The Role of Teacher and Family Opinions in Identifying Gifted Kindergarten Children and the Consistence of These Views with Children's Actual Performance

DAĞLIOĞLU H. E., Suveren S.

KURAM VE UYGULAMADA EGITIM BILIMLERI, vol.13, no.1, pp.444-453, 2013 (SSCI) identifier identifier

  • Publication Type: Article / Article
  • Volume: 13 Issue: 1
  • Publication Date: 2013
  • Journal Indexes: Social Sciences Citation Index (SSCI), Scopus, TR DİZİN (ULAKBİM)
  • Page Numbers: pp.444-453
  • Gazi University Affiliated: Yes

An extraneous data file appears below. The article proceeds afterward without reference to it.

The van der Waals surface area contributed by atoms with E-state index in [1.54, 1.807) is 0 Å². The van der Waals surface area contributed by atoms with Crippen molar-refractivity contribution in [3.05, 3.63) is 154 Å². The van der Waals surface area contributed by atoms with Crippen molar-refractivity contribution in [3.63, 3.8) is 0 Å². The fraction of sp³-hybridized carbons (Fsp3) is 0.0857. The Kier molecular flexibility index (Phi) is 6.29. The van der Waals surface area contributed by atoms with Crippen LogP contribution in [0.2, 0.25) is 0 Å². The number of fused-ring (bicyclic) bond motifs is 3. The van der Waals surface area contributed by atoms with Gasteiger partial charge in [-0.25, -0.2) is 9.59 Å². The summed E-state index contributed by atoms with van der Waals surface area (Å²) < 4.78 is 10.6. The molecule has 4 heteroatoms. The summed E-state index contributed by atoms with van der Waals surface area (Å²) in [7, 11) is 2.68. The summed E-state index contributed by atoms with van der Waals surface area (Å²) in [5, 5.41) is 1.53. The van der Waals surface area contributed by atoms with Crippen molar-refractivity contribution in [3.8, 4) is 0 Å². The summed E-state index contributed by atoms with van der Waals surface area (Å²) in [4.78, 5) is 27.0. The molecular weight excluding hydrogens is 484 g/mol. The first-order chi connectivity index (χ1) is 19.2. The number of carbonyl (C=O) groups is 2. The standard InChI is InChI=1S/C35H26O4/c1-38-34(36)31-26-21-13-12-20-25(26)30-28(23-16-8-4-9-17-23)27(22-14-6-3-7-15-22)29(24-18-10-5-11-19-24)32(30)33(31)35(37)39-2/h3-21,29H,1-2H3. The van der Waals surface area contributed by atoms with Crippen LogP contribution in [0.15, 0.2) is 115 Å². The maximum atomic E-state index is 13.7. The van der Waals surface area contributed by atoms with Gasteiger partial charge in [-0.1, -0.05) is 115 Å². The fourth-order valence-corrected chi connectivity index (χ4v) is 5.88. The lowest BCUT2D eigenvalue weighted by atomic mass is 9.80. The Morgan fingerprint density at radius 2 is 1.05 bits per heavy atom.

This study was conducted in order to identify gifted children attending kindergartens of elementary schools, determine how successful families and teachers were in selecting these children, and see how consistent their opinions were with children's actual performance. Participants were children attending kindergartens of elementary schools, their teachers and parents. The identification procedure used in the first stage of this relational survey study involved Parent Observation (POF) and Teacher Observation Forms (TOF) for teachers and/or parents to nominate potentially gifted children, the Primary Mental Abilities Test 5-7 (PMA 5-7) in the second stage and Goodenough-Harris Draw-a-Person Test for children. A total of 113 children out of 600 kindergarteners in central Duzce were nominated by their teachers and/or families, went through the identification procedures, and constituted the sample. This research indicated that teacher and parent opinions had a 44.3% success rate in determining gifted children (50 children). It was found that families were better than teachers in identifying gifted children; teachers made more realistic evaluations of children's performance as shown by tests and scores; but children's actual performance was much better than teacher and family opinions. No meaningful relationship existed between the PMA 5-7 and Goodenough-Harris Test scores of children who were identified as gifted. The Goodenough-Harris Draw-a-Person Test was included in the study to support the results of the PMA 5-7 Group Intelligence Test. The lack of a relationship between scores obtained from these two may be attributed to the facts that Turkish children started preschool education with a delay and were generally given little or no chance by their families to practice activities for thin motor muscle development on their own.